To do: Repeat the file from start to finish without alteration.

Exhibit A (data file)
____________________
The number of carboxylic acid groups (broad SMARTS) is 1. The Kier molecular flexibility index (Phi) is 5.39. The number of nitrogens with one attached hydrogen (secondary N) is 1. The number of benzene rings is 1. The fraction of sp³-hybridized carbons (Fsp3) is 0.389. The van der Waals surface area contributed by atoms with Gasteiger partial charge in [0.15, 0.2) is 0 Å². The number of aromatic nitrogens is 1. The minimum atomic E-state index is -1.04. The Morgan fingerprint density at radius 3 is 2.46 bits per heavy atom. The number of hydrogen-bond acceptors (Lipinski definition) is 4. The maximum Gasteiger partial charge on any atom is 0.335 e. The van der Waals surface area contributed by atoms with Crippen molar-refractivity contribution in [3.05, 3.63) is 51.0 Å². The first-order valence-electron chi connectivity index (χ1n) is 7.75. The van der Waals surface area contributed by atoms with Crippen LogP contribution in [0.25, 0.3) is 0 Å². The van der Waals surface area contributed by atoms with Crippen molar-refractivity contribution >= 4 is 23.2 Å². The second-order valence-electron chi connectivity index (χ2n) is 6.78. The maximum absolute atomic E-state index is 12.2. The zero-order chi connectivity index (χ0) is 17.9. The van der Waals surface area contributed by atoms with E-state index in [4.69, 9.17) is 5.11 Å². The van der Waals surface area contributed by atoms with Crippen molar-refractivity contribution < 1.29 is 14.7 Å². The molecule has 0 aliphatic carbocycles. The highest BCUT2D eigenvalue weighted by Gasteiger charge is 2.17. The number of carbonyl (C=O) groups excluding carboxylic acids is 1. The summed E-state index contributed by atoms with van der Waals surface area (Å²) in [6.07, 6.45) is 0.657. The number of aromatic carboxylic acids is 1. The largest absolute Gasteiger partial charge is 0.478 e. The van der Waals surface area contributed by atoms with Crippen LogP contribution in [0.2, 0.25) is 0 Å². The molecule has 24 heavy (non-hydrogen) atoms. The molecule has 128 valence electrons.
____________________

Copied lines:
The number of carboxylic acid groups (broad SMARTS) is 1. The Kier molecular flexibility index (Phi) is 5.39. The number of nitrogens with one attached hydrogen (secondary N) is 1. The number of benzene rings is 1. The fraction of sp³-hybridized carbons (Fsp3) is 0.389. The van der Waals surface area contributed by atoms with Gasteiger partial charge in [0.15, 0.2) is 0 Å². The number of aromatic nitrogens is 1. The minimum atomic E-state index is -1.04. The Morgan fingerprint density at radius 3 is 2.46 bits per heavy atom. The number of hydrogen-bond acceptors (Lipinski definition) is 4. The maximum Gasteiger partial charge on any atom is 0.335 e. The van der Waals surface area contributed by atoms with Crippen molar-refractivity contribution in [3.05, 3.63) is 51.0 Å². The first-order valence-electron chi connectivity index (χ1n) is 7.75. The van der Waals surface area contributed by atoms with Crippen LogP contribution in [0.25, 0.3) is 0 Å². The van der Waals surface area contributed by atoms with Crippen molar-refractivity contribution >= 4 is 23.2 Å². The second-order valence-electron chi connectivity index (χ2n) is 6.78. The maximum absolute atomic E-state index is 12.2. The zero-order chi connectivity index (χ0) is 17.9. The van der Waals surface area contributed by atoms with E-state index in [4.69, 9.17) is 5.11 Å². The van der Waals surface area contributed by atoms with Crippen molar-refractivity contribution < 1.29 is 14.7 Å². The molecule has 0 aliphatic carbocycles. The highest BCUT2D eigenvalue weighted by Gasteiger charge is 2.17. The number of carbonyl (C=O) groups excluding carboxylic acids is 1. The summed E-state index contributed by atoms with van der Waals surface area (Å²) in [6.07, 6.45) is 0.657. The number of aromatic carboxylic acids is 1. The largest absolute Gasteiger partial charge is 0.478 e. The van der Waals surface area contributed by atoms with Crippen LogP contribution in [0.2, 0.25) is 0 Å². The molecule has 24 heavy (non-hydrogen) atoms. The molecule has 128 valence electrons.